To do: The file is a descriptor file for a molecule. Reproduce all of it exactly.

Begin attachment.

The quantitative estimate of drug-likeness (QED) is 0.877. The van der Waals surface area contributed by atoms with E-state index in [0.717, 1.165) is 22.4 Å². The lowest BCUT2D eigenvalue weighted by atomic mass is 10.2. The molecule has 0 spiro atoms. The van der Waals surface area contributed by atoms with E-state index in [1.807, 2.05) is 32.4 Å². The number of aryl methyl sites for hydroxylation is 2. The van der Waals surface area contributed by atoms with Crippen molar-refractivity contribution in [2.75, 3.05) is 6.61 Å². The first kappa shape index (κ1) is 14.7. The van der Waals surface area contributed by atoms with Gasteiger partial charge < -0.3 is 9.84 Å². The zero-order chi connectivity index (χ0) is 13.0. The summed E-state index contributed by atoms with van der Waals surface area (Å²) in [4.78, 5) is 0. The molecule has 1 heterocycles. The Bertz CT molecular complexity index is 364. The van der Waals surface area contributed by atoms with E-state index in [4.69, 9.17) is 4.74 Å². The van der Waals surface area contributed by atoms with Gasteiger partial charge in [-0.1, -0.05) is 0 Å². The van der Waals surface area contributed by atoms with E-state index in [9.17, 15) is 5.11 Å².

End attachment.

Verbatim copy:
The quantitative estimate of drug-likeness (QED) is 0.877. The van der Waals surface area contributed by atoms with E-state index in [0.717, 1.165) is 22.4 Å². The lowest BCUT2D eigenvalue weighted by atomic mass is 10.2. The molecule has 0 spiro atoms. The van der Waals surface area contributed by atoms with E-state index in [1.807, 2.05) is 32.4 Å². The number of aryl methyl sites for hydroxylation is 2. The van der Waals surface area contributed by atoms with Crippen molar-refractivity contribution in [2.75, 3.05) is 6.61 Å². The first kappa shape index (κ1) is 14.7. The van der Waals surface area contributed by atoms with Gasteiger partial charge < -0.3 is 9.84 Å². The zero-order chi connectivity index (χ0) is 13.0. The summed E-state index contributed by atoms with van der Waals surface area (Å²) in [4.78, 5) is 0. The molecule has 1 heterocycles. The Bertz CT molecular complexity index is 364. The van der Waals surface area contributed by atoms with E-state index in [4.69, 9.17) is 4.74 Å². The van der Waals surface area contributed by atoms with Gasteiger partial charge in [-0.1, -0.05) is 0 Å². The van der Waals surface area contributed by atoms with E-state index in [9.17, 15) is 5.11 Å².